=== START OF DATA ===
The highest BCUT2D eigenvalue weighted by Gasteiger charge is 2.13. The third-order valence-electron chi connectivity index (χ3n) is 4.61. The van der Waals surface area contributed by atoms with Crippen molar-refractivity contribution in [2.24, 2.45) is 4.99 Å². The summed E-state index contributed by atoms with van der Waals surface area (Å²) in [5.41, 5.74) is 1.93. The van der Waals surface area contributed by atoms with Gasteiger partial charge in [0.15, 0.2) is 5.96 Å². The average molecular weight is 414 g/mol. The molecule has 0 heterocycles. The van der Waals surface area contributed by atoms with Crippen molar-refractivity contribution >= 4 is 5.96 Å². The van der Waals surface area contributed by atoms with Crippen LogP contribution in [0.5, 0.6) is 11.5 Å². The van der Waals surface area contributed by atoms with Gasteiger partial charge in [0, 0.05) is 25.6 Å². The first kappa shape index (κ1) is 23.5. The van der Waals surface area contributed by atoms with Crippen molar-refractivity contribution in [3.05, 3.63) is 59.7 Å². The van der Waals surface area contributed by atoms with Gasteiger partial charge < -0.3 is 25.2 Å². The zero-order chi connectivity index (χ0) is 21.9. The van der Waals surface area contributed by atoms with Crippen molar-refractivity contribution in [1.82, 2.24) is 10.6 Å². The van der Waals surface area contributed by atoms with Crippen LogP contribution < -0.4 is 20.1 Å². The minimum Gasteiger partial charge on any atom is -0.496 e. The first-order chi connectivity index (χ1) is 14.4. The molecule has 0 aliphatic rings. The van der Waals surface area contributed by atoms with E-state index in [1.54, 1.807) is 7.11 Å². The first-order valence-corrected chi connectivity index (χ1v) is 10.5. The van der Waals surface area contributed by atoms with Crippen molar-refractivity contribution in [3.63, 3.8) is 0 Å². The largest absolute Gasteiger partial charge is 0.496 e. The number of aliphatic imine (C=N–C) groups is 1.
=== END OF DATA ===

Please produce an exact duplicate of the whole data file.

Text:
The highest BCUT2D eigenvalue weighted by Gasteiger charge is 2.13. The third-order valence-electron chi connectivity index (χ3n) is 4.61. The van der Waals surface area contributed by atoms with Crippen molar-refractivity contribution in [2.24, 2.45) is 4.99 Å². The summed E-state index contributed by atoms with van der Waals surface area (Å²) in [5.41, 5.74) is 1.93. The van der Waals surface area contributed by atoms with Gasteiger partial charge in [0.15, 0.2) is 5.96 Å². The average molecular weight is 414 g/mol. The molecule has 0 heterocycles. The van der Waals surface area contributed by atoms with Crippen molar-refractivity contribution >= 4 is 5.96 Å². The van der Waals surface area contributed by atoms with Crippen LogP contribution in [0.5, 0.6) is 11.5 Å². The van der Waals surface area contributed by atoms with Gasteiger partial charge in [0, 0.05) is 25.6 Å². The first kappa shape index (κ1) is 23.5. The van der Waals surface area contributed by atoms with Crippen molar-refractivity contribution in [3.05, 3.63) is 59.7 Å². The van der Waals surface area contributed by atoms with Gasteiger partial charge < -0.3 is 25.2 Å². The zero-order chi connectivity index (χ0) is 21.9. The van der Waals surface area contributed by atoms with Crippen molar-refractivity contribution in [1.82, 2.24) is 10.6 Å². The van der Waals surface area contributed by atoms with Crippen LogP contribution < -0.4 is 20.1 Å². The minimum Gasteiger partial charge on any atom is -0.496 e. The first-order chi connectivity index (χ1) is 14.4. The molecule has 0 aliphatic rings. The van der Waals surface area contributed by atoms with E-state index in [1.54, 1.807) is 7.11 Å². The first-order valence-corrected chi connectivity index (χ1v) is 10.5. The van der Waals surface area contributed by atoms with Crippen molar-refractivity contribution in [3.63, 3.8) is 0 Å². The largest absolute Gasteiger partial charge is 0.496 e. The number of aliphatic imine (C=N–C) groups is 1.